In the 19th and 20th centuries, the first of May centered around honoring friendship. A Maypole, like the one above, illustrated the companionship between men and women. Men would cut down a tree for the pole and women would decorate it to be the center of the Spring festival. Friends would gather together around the Maypole and celebrate as they welcomed Spring.
Historically, friends were also celebrated with May Day baskets. May Day baskets were filled with fresh flowers, candies, sweet notes, and other treats. Traditionally, the basket giver would deliver the basket, knock on the door, and scamper away before the recipient answered.
Spring time and friendship have more in common than you think. They are both something not to be forced but occur naturally, and when they do, it is a lovely experience. Like a garden, a relationship takes time. Cultivating a garden requires constant attention, patience, and happiness.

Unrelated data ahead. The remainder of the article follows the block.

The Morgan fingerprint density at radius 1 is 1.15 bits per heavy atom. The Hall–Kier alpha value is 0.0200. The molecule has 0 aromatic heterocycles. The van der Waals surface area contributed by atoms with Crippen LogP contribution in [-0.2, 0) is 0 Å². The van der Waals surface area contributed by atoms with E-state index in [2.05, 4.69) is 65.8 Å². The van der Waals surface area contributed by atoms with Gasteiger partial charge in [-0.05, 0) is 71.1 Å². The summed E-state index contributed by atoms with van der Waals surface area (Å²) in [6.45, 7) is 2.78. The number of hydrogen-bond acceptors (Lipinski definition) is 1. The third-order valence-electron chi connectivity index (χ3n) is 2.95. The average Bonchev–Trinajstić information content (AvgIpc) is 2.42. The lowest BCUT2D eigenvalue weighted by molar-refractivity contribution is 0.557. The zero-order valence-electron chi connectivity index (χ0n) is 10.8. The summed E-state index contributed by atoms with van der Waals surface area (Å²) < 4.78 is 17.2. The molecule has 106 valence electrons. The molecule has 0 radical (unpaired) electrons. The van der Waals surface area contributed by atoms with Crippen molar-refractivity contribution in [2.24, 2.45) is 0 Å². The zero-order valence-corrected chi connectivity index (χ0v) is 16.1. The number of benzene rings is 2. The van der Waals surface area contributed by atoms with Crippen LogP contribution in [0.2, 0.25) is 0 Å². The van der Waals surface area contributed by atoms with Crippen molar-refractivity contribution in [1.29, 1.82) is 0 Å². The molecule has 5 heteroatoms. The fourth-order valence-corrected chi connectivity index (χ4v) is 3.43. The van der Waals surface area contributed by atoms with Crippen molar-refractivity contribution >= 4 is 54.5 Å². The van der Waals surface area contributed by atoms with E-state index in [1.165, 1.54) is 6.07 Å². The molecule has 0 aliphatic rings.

We love the sentiment of these forgotten traditions. The simple joy of a festival or a basket is as sweet as the freshness of the Spring season. We wish that May Day would come more often. It can sometimes be easy to get caught up in the busyness of life, so the gentle reminder of Spring encourages us to slow down and reach out to those we care about.
If you want your friendships to blossom like a garden, invite a friend out for coffee, host a wine and cheese night, write a note of encouragement, start a bookclub, or offer to make dinner for a neighbor. These small acts are ways to cultivate those important relationships. Everyone loves when they are intentionally pursued.
With May Day just a few weeks away, we want to remind you that simple gestures go a long way with friends. Showing kindness does not have to be expensive or elaborate, and sometimes, the simpler the gesture, the greater the impact.